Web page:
Before you select between plastic and wood for your decking, ask yourself one question: Where’s your deck? If your deck is in sunlight or in the colour for nearly all the day — especially in summertime, when it’ll be used most — you’ll want to choose the material that will be comfortable in that spot on the hottest days of the year.

Of course, size, price, style and upkeep should factor into your choice, too. We talked to four Roofing experts from throughout the country to discover how to select a decking material.

Ogne Roofing & Remodeling

Kinds of Decking
Plastic: 100% plastic sheeting is stain resistant and will not crack, warp or splinter. It doesn’t require any completing. Some plastic decking consists of new plastic; others are partly or completely recycled. Composite: This decking is made from wood fibers (generally recycled maple sawdust) and recycled plastic. Dense, stain and weather resistant, it will not splinter, warp or rust. Wood: Most of today’s hardwood decks are made from cedar, redwood (pictured), pressure-treated walnut or ipe, a renewable tropical wood. It is possible to find sustainably produced variants of most hardwoods, such as bamboo, cedar, redwood and ipe. Make sure that you purchase wood from a Forest Stewardship Council (FSC) certified firm to prevent illegally harvested wood.
Charlie Jourdain, President of the California Redwood Association, says considerably more people have started using composite and plastic decking over the previous ten decades, and Denny Rossi of Seal It Green agrees. “Michigan seems to favor composite and plastic decking, and now plastic-capped composites because the ever-growing area of less upkeep materials evolves,” Rossi says.

Clemens Jellema of Fine Decks Inc. in Maryland now installs virtually all composite decking for his clientele. Capped composite decking, in particular — where the composite is coated in a thin, plastic substance — has become popular for its durability and speedy installation.

Fine Decks Inc

Heat Resistance

“In the time composites and plastics were made, there was not a lot of idea as to how they would perform in heat,” Jourdain says.

While composites and plastics have their benefits, relaxation on a hot day isn’t one of these. “Composites and plastics may get so hot, you can not walk on them” Rossi says. Capped composites are not any different. “The plastic layer surrounding the composite holds heat,” Jellema says. “However, the lighter the colour, the less heat it retains.”

This photograph: Azek plastic sheeting

Because of this, many professionals recommend using wood in ponds with extra hot summers. Tropical forests, for example ipe and teak, weather and wear well. However, some of the wood is dark, so it retains more heat than lighter woods, like the commonly used pressure-treated Southern yellow pine.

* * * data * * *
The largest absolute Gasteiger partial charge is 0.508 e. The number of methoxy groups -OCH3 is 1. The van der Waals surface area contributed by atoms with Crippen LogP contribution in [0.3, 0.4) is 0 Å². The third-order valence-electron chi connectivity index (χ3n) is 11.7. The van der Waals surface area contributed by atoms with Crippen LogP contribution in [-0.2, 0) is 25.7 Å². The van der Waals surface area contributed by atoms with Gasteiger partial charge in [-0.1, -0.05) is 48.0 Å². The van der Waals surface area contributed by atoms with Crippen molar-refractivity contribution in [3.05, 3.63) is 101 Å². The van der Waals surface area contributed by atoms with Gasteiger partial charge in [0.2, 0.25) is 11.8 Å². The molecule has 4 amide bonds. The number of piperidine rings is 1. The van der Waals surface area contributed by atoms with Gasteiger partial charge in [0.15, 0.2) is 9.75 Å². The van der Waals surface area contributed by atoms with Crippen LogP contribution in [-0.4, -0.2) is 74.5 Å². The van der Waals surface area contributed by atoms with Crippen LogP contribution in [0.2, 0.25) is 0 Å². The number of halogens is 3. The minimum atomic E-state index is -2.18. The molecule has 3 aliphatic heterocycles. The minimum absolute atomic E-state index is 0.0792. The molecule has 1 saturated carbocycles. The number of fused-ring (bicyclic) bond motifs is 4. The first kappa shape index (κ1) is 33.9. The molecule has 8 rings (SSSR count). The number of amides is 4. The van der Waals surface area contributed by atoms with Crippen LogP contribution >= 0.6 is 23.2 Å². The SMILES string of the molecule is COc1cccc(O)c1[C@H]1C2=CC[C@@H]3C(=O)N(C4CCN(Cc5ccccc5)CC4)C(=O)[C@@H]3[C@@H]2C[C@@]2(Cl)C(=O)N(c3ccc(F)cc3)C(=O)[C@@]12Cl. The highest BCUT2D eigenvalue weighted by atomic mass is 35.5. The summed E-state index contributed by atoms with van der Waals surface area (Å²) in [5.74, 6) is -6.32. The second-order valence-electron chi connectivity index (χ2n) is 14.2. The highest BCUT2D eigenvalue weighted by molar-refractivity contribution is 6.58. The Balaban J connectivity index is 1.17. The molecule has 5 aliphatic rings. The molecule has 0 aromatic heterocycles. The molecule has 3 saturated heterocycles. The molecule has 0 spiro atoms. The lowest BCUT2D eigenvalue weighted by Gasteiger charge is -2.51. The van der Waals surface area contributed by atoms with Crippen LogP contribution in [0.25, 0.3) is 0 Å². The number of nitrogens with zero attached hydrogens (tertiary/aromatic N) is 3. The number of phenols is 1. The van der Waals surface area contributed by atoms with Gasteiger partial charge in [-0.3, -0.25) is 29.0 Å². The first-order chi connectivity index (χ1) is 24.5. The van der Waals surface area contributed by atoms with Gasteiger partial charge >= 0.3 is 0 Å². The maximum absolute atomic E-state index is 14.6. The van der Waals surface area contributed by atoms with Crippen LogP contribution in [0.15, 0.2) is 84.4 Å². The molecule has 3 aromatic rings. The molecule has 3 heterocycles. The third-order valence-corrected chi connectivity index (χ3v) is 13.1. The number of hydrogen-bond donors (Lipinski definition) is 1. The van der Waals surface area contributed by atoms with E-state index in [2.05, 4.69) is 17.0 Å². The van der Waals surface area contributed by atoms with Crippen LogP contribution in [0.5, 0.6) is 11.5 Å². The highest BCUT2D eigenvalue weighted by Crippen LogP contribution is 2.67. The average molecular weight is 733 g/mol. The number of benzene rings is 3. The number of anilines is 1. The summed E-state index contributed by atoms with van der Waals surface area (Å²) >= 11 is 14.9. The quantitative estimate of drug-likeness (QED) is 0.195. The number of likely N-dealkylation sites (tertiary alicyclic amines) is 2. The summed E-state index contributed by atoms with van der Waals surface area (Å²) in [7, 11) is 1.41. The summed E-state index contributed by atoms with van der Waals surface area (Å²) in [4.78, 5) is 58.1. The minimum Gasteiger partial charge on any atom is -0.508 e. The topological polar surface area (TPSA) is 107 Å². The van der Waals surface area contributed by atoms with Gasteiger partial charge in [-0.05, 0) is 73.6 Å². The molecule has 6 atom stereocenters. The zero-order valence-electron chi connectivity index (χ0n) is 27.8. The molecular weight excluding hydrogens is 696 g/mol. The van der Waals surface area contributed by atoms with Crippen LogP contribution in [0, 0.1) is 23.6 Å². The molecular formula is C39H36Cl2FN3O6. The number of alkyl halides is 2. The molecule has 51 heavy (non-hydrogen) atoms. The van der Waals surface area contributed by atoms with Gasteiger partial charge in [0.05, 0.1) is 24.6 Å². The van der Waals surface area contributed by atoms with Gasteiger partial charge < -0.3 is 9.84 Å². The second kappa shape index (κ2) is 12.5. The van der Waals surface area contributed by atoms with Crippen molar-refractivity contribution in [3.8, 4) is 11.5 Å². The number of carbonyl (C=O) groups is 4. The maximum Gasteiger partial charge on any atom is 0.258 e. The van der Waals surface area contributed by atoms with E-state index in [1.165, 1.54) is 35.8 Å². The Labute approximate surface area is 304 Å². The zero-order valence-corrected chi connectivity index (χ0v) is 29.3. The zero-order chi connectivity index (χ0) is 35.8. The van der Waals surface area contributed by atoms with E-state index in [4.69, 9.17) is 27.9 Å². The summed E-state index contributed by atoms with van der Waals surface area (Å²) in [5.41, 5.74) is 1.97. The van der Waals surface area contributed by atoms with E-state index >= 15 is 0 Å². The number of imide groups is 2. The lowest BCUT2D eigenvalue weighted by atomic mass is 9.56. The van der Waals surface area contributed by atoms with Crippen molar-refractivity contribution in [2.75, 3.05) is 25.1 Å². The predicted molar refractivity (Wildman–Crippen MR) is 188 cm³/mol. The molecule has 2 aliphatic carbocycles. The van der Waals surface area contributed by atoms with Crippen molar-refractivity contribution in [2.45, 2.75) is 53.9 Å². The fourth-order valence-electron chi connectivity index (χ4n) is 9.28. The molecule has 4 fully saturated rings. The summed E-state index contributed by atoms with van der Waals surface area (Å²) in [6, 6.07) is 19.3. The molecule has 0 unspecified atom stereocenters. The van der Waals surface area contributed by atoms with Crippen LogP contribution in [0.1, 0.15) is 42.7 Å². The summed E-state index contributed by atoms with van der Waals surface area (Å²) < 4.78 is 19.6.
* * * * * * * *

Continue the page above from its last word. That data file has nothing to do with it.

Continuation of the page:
Redwood will be the West Coast’s — chiefly California’s — overriding decking material because of its reasonable price tag, low maintenance and trendy surface. “Redwood is definitely the least expensive material in California because there’s a lot of it,” says California builder Bonny Weil. “Manufacturing costs are extremely low, versus a composite decking plank that might take a lot of time to make, so it will be about twice as far.”

This photograph: Pine decking

Bonny Weil General Contractor


No matter what material you select for your deck, it is going to need upkeep — a minimum of one yearly cleaning. Most composites and plastics need a frequently applied finish (once or twice per year) to keep out of fading, but most decking timber could be left unfinished or finished. While timber is more vulnerable to rust and mold, mildew spots are more difficult to remove from plastic and composite sheeting.

This photograph: Redwood decking

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Composite or plastic sheeting may be twice as expensive as wooden decking because the materials cost more and the structure will be extensive. Composite decking is not as rigid as timber, so it usually requires more support to prevent sagging. This can easily add hundreds of dollars to your decking price.

Here are some average prices for a finished deck each square foot, based on Rossi and Jellema. Note that costs will fluctuate based on location, design features and structure costs.

Estimated cost for a complete deck each square foot:
Pressure-treated timber: $15-$25 Cedar: $24-$45Composite: $32-$45Redwood: $30Top-end plastic: $48Ipe: $55This photograph: Redwood decking

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